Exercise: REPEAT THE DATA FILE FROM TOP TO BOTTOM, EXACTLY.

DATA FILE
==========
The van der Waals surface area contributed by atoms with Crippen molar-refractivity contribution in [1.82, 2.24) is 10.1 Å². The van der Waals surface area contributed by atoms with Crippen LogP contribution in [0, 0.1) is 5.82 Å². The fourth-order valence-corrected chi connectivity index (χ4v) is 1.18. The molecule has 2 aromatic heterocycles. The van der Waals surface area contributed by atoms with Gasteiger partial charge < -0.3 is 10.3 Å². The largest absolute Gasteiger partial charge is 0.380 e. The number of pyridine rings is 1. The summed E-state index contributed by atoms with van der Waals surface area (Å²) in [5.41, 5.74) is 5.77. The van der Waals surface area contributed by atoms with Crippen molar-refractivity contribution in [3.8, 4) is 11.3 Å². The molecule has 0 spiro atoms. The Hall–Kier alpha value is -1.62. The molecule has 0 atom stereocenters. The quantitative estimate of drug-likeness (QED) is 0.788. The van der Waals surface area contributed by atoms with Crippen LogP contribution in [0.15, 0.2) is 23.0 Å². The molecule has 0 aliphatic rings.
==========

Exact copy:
The van der Waals surface area contributed by atoms with Crippen molar-refractivity contribution in [1.82, 2.24) is 10.1 Å². The van der Waals surface area contributed by atoms with Crippen LogP contribution in [0, 0.1) is 5.82 Å². The fourth-order valence-corrected chi connectivity index (χ4v) is 1.18. The molecule has 2 aromatic heterocycles. The van der Waals surface area contributed by atoms with Gasteiger partial charge < -0.3 is 10.3 Å². The largest absolute Gasteiger partial charge is 0.380 e. The number of pyridine rings is 1. The summed E-state index contributed by atoms with van der Waals surface area (Å²) in [5.41, 5.74) is 5.77. The van der Waals surface area contributed by atoms with Crippen molar-refractivity contribution in [3.8, 4) is 11.3 Å². The molecule has 0 spiro atoms. The Hall–Kier alpha value is -1.62. The molecule has 0 atom stereocenters. The quantitative estimate of drug-likeness (QED) is 0.788. The van der Waals surface area contributed by atoms with Crippen LogP contribution in [0.15, 0.2) is 23.0 Å². The molecule has 0 aliphatic rings.